Homegrown rocker Max Savage is putting the “Adelaide’ in the 2019 Adelaide Cabaret Festival with a brand new show dedicated to our city.

His Cabaret Festival debut, Nobody Knows My Name, is a collection of original songs and poems about Adelaide. “It’s a series of scenes and impressions that come across in the city at night,” says Savage.

The show is something of a shared history, punctuated by feelings recognisable to anybody who lives here. But Savage, known for his gritty, soulful country and blues, admits he wasn’t always so focused on homegrown experiences.

“When I first started playing music, we imported this idea of Americana from the States,” he says. “We all put on cowboy shirts and wrote these honky-tonk ballads about heartache and loneliness. It’s like trying on a costume for size. But it’s quite a limiting space to be in.”

What felt suddenly freeing was the idea of writing from his own experiences – his own history, growing up in Adelaide.

It started out as a joke among friends – the idea of a musical set in Adelaide. Savage started writing and built up a collection of songs based on the experiences of locals like him – vignette-like narratives about the city at night, working in bars, playing music and serving last coffees at closing time.

When submissions opened for the Cabaret Festival, he saw the perfect opportunity to create a thematic work. He thinks it’s the ideal format for performing a concept work that captures an authentic Australian voice. “I’m just more and more comfortable with being the person that I am, and where I come from,” he says. “I could talk until the cows come home about my experiences in ’70s dive bars in Mississippi. But the fact is that I actually have no connection to that.”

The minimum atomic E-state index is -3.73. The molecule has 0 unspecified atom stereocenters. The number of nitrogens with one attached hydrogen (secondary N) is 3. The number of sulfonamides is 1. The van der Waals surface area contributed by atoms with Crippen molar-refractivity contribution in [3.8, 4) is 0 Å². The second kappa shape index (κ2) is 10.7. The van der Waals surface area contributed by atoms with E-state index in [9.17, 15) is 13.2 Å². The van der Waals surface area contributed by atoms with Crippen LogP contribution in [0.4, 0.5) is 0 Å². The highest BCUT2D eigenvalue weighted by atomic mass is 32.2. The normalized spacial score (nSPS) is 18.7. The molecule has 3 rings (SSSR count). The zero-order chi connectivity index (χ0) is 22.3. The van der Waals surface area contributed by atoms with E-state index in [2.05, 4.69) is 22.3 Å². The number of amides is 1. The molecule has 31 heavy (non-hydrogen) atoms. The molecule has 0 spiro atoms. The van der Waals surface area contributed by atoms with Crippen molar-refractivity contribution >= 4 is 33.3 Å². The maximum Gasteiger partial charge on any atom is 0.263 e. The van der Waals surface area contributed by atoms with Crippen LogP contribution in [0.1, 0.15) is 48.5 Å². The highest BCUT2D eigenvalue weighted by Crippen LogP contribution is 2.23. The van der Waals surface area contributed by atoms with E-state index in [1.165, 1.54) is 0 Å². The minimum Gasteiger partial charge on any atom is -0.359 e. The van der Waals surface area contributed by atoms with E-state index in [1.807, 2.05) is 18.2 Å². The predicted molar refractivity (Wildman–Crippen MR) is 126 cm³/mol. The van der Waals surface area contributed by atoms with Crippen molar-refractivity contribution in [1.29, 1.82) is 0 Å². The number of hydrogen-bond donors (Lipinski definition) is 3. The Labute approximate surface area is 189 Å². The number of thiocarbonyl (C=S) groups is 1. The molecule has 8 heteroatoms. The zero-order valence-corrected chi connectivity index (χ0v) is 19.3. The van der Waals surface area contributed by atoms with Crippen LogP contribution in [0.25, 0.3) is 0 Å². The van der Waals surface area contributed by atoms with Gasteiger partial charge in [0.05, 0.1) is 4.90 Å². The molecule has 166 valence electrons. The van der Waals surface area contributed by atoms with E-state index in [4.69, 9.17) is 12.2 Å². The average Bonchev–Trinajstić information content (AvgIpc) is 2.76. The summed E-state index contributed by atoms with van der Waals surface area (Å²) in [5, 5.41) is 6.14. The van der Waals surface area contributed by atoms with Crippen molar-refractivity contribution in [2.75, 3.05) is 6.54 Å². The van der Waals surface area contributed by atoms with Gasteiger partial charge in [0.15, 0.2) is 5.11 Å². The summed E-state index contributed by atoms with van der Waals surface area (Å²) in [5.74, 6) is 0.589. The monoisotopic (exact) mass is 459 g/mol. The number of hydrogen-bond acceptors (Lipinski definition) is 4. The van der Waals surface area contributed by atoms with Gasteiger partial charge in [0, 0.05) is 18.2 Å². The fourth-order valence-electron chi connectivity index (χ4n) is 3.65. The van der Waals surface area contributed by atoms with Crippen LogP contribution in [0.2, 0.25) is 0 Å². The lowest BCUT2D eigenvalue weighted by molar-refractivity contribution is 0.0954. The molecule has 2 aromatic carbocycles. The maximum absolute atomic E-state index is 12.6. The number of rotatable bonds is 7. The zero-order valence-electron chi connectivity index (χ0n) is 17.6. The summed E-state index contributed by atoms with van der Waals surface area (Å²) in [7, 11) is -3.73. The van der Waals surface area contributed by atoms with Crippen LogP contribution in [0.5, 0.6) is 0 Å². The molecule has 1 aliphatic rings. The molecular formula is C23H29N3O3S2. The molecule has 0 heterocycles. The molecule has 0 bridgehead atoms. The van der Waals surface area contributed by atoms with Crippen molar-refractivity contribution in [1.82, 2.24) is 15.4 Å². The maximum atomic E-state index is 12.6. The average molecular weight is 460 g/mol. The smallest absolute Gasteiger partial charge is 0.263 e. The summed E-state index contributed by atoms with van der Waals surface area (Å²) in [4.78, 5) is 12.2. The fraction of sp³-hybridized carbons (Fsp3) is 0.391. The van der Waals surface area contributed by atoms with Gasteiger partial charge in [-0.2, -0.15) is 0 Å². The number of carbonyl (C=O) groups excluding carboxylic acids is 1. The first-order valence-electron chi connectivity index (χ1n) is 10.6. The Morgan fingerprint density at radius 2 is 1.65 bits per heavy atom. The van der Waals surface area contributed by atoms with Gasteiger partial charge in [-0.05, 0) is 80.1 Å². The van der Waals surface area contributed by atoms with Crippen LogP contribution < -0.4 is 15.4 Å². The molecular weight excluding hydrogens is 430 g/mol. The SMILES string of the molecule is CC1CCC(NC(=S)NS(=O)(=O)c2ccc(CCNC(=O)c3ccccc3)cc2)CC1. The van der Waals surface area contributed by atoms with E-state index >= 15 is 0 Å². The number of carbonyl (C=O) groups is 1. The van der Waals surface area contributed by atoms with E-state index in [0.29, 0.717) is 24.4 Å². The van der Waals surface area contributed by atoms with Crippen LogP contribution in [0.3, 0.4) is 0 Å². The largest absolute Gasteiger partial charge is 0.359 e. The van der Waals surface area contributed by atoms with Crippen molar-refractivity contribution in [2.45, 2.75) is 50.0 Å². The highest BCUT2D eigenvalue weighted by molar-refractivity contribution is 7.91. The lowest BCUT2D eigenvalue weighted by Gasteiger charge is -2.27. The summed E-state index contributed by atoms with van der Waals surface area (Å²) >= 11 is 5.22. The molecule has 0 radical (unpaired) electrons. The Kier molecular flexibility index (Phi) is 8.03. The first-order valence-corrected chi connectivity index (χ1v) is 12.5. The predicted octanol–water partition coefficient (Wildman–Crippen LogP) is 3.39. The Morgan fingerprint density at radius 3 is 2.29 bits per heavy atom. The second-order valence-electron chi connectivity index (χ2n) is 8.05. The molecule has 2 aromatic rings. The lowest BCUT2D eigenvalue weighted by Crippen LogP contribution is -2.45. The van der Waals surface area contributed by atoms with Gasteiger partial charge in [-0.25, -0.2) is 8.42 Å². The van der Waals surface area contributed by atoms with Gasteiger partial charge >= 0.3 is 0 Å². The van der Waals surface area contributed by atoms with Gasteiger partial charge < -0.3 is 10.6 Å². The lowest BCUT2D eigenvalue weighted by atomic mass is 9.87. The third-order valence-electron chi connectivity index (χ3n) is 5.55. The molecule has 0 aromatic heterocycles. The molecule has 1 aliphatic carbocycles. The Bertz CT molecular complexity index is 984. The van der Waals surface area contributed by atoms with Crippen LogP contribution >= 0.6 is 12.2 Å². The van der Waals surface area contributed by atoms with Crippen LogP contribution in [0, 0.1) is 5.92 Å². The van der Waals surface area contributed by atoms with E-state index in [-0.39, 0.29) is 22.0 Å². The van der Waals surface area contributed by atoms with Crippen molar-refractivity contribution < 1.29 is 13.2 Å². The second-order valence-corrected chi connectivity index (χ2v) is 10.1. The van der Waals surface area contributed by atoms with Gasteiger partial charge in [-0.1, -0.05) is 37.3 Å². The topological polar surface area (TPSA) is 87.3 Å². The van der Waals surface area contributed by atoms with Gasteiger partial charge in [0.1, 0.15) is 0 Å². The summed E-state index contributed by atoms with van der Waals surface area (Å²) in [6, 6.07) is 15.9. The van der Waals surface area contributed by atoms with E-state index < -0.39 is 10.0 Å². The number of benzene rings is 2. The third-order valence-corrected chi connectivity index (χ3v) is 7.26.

What Savage does know – intimately – is life in Adelaide. He knows its streets, its bars and its people. He grew up here with older brother Ross McHenry, an award-winning jazz musician. But it’s not the musical family history you might expect. “Dad’s tone deaf,” he says, before adding that he loves the blues. “And Mum danced with The Australian Ballet in the ’70s.”

After playing in a “crap reggae band” in high school, Savage wrote some songs while living in Alice Springs at age 18. On his return to Adelaide he jumped into recording and took his first steps in what became a colourful and prolific musical career.

He’s not afraid of experimenting with different genres. But it’s not about rebranding – it’s just good fun. “People used to look at us like we were insane, because country music is the daggiest thing in the entire world. When I wrote an ’80s Australian power-rock album everyone just thought that that was the dumbest thing to do.

“Half the battle is explaining to people that you’re not going to do a bad job of it.”

But he hasn’t just done a good job – he’s been innovative in finding ways to keep creativity viable for artists and to reach music lovers. One of his most creative projects yet is The Family Bushdance, Adelaide’s first live-music podcast. The monthly show features local musicians, poets and a hefty dose of Savage’s on-stage charisma. It’s an effort to document the strong, close-knit community of artists in Adelaide and around Australia. In Nobody Knows My Name, he brings together some of those artists, from a cross-section of genres, including Kyrie Anderson, Kiah Gossner, Tom Kneebone, Brenton Foster and Django Rowe.

Nobody Knows My Name is on Sunday June 16 at 7pm in The Famous Spiegeltent at Adelaide Cabaret Festival. Tickets are available online.